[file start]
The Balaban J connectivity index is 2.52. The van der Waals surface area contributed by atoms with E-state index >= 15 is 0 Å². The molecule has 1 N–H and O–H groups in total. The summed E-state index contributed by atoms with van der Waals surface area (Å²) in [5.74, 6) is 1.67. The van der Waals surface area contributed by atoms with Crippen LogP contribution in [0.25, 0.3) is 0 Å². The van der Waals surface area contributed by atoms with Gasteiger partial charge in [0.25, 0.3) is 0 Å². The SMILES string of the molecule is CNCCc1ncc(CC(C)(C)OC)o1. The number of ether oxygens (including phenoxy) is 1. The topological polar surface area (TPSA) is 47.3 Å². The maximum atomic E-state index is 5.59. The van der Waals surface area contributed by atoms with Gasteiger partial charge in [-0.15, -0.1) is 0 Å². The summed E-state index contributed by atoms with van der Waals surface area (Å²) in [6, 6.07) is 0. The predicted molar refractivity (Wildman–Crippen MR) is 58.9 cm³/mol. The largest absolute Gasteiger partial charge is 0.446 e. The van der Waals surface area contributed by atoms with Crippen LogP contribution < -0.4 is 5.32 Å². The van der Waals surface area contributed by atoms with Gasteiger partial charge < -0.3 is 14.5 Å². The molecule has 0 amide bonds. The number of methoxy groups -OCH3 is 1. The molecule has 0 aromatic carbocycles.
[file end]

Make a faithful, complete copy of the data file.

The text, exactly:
The Balaban J connectivity index is 2.52. The van der Waals surface area contributed by atoms with E-state index >= 15 is 0 Å². The molecule has 1 N–H and O–H groups in total. The summed E-state index contributed by atoms with van der Waals surface area (Å²) in [5.74, 6) is 1.67. The van der Waals surface area contributed by atoms with Crippen LogP contribution in [0.25, 0.3) is 0 Å². The van der Waals surface area contributed by atoms with Gasteiger partial charge in [0.25, 0.3) is 0 Å². The SMILES string of the molecule is CNCCc1ncc(CC(C)(C)OC)o1. The number of ether oxygens (including phenoxy) is 1. The topological polar surface area (TPSA) is 47.3 Å². The maximum atomic E-state index is 5.59. The van der Waals surface area contributed by atoms with Gasteiger partial charge in [-0.15, -0.1) is 0 Å². The summed E-state index contributed by atoms with van der Waals surface area (Å²) in [6, 6.07) is 0. The predicted molar refractivity (Wildman–Crippen MR) is 58.9 cm³/mol. The largest absolute Gasteiger partial charge is 0.446 e. The van der Waals surface area contributed by atoms with Crippen LogP contribution < -0.4 is 5.32 Å². The van der Waals surface area contributed by atoms with Gasteiger partial charge < -0.3 is 14.5 Å². The molecule has 0 amide bonds. The number of methoxy groups -OCH3 is 1. The molecule has 0 aromatic carbocycles.